Cory is a teacher, writer, public speaker, and peacemaker. She is the founder of Hart Communication, LLC. She facilitates classes and workshops for teens and adults on nonviolence and compassionate communication and also helps groups navigate difficult conversations. For nearly three decades, she has taught people of all ages in traditional and non-traditional settings both in the U.S. and internationally. Some of the classes and programs she has written include the 8-week program Cultivating Nonviolence, Harvesting Peace for JustFaith Ministries and the video-based program Seeking the Shalom of the City, for which she also produced the 8 program videos.
Cory has made a lifelong commitment to practicing nonviolence. She has an ongoing commitment with Community Peacemaker Teams (formerly Christian Peacemaker Teams). In April 2016 in Rome, she was one of about 80 participants in the Nonviolence and Just Peace conference, organized by the Pontifical Council for Justice and Peace, Pax Christi International, and others.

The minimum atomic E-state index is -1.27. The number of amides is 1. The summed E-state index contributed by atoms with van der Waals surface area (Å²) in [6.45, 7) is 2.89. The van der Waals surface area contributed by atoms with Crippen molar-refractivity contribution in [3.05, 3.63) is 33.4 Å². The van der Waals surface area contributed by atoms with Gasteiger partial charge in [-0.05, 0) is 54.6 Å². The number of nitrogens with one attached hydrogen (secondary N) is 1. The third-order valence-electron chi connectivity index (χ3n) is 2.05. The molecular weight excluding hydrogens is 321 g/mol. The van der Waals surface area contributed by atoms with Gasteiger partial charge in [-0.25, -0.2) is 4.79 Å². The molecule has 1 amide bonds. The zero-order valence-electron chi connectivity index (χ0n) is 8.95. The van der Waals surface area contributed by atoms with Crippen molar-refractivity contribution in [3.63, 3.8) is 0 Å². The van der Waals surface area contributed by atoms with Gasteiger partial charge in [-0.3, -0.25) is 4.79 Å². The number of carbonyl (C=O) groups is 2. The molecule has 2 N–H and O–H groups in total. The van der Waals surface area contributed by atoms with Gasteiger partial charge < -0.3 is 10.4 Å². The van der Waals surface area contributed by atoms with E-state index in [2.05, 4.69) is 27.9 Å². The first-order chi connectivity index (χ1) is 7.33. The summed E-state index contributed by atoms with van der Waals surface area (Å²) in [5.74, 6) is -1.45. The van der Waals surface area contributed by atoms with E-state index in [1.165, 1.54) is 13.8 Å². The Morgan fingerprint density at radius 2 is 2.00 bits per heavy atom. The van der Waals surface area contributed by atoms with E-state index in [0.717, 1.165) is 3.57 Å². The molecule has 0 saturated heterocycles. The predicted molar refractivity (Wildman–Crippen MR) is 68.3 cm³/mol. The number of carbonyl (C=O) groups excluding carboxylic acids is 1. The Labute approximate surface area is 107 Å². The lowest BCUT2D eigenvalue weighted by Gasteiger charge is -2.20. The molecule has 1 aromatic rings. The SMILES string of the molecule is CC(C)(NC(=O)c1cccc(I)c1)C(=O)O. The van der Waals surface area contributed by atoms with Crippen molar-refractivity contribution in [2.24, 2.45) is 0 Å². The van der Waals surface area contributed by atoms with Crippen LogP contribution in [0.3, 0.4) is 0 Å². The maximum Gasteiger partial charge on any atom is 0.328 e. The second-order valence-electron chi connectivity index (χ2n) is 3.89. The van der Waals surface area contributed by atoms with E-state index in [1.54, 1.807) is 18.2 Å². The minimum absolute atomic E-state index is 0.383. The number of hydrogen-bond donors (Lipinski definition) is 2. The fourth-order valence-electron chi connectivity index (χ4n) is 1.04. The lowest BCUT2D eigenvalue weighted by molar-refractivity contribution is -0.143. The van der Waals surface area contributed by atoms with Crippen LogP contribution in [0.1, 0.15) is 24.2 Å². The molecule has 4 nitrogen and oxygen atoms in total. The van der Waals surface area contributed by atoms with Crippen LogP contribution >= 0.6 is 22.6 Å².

Cory believes in the fundamental dignity of every person and the interconnectedness of all parts of Creation, including humans. She does her best to practice what she preaches, often stumbling along the path, but always getting back up and continuing forward.
She was the 2016 recipient of the Ursuline Sisters of Louisville Angeline Award. In 2017, she gave the annual Fellin Lecture at Benedictine College in Atchison, KS. Learn more through her website: corylockhart.com
Events with Cory Lockhart
February 3, 2024
Many of us deeply feel the divisiveness of our time. We long to have bridge-building conversations and yet when we try, we often end up frustrated, angry, dismayed. We want to be true to our values and to have fruitful conversations filled with care and understanding; sometimes it doesn’t feel possible to do both. Not knowing how to navigate these conversations is particularly painful when the other person is someone we love. What are ways to maintain connection so that both parties have a chance to speak honestly and be heard? How do we move from “us” and “them” to…